The inaugural edition of the ‘Hundred’ was hit by a COVID-19 scare when spin legend and London Spirit’s head coach Shane Warne and an unnamed person returned positive for COVID-19, forcing them into isolation. Warne was not feeling well ahead of the team’s clash against Southern Brave on Sunday. He was immediately tested for COVID-19 and the rapid antigen test of which returned a positive result. The RT PCR results are still awaited.
Warne is not the first head coach of the tournament to test positive for COVID-19. Earlier, Trent Rockets’ head coach Andy Flower had also tested positive for the virus about three weeks ago. In his absence, Paul Franks is taking charge of the team.
Meanwhile, the Delta variant of the COVID-19 is fast spreading in the UK. Earlier, ahead of the ODI series against Pakistan, England’s whole white-ball contingent was forced into isolation after three players and four staff members tested positive for COVID-19.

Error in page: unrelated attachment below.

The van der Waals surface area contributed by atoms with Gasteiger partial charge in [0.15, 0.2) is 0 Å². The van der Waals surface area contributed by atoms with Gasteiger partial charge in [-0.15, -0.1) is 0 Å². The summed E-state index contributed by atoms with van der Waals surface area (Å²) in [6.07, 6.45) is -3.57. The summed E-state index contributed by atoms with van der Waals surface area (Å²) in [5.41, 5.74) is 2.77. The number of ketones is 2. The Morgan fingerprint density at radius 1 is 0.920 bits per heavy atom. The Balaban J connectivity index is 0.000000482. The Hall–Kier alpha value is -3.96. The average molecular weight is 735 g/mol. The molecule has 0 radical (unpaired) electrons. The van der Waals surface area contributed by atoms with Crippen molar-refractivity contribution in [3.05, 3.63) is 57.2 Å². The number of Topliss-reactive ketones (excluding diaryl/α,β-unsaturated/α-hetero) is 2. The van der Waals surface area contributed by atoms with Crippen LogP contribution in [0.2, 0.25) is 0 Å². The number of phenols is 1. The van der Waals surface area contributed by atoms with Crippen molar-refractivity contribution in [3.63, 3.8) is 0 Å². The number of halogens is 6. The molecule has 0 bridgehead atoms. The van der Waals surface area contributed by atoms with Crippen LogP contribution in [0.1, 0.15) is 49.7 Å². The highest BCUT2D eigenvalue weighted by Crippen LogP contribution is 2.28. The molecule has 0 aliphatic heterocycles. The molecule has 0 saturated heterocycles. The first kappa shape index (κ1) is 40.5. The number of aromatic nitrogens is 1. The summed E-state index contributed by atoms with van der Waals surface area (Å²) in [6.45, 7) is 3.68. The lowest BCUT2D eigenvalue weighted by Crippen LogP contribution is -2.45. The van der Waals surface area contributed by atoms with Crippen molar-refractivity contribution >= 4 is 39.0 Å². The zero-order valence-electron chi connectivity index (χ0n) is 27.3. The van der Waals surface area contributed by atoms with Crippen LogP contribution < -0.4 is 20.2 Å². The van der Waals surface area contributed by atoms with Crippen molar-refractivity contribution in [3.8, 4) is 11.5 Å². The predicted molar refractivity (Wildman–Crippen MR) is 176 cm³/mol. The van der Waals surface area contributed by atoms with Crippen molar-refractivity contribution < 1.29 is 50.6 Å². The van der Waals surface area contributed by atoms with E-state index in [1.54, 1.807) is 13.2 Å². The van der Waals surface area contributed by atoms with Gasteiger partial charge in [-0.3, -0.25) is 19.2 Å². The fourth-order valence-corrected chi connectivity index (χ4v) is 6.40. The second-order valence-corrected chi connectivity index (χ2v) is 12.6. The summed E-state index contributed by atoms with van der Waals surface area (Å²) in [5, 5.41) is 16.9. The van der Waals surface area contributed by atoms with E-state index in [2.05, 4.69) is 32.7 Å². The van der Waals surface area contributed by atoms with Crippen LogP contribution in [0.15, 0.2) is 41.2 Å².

Later, Rishabh Pant, who is currently in England with the Indian squad for the five-match Test series against the ‘Three Lions’ also returned positive results. Later, Sri Lanka coach Grant Flower, who travelled to England for his team’s limited-overs series, tested positive for the virus just two days upon returning from England.
Coming back to the Hundred, former Australian great Ian Chappell is not too impressed by the new tournament. Chappel reckons that the tournament will force the players to focus just on numbers.
“Apart from reducing the number of balls to obtain a terrestrial television deal, the reasoning behind the Hundred could well be that it improves the chances of cricket fulfilling the Olympic dream. This is often cited as a way to spread the game’s popularity to a wider audience. Surely the T20 format could achieve that same outcome without yet another reduction,” said Chappell.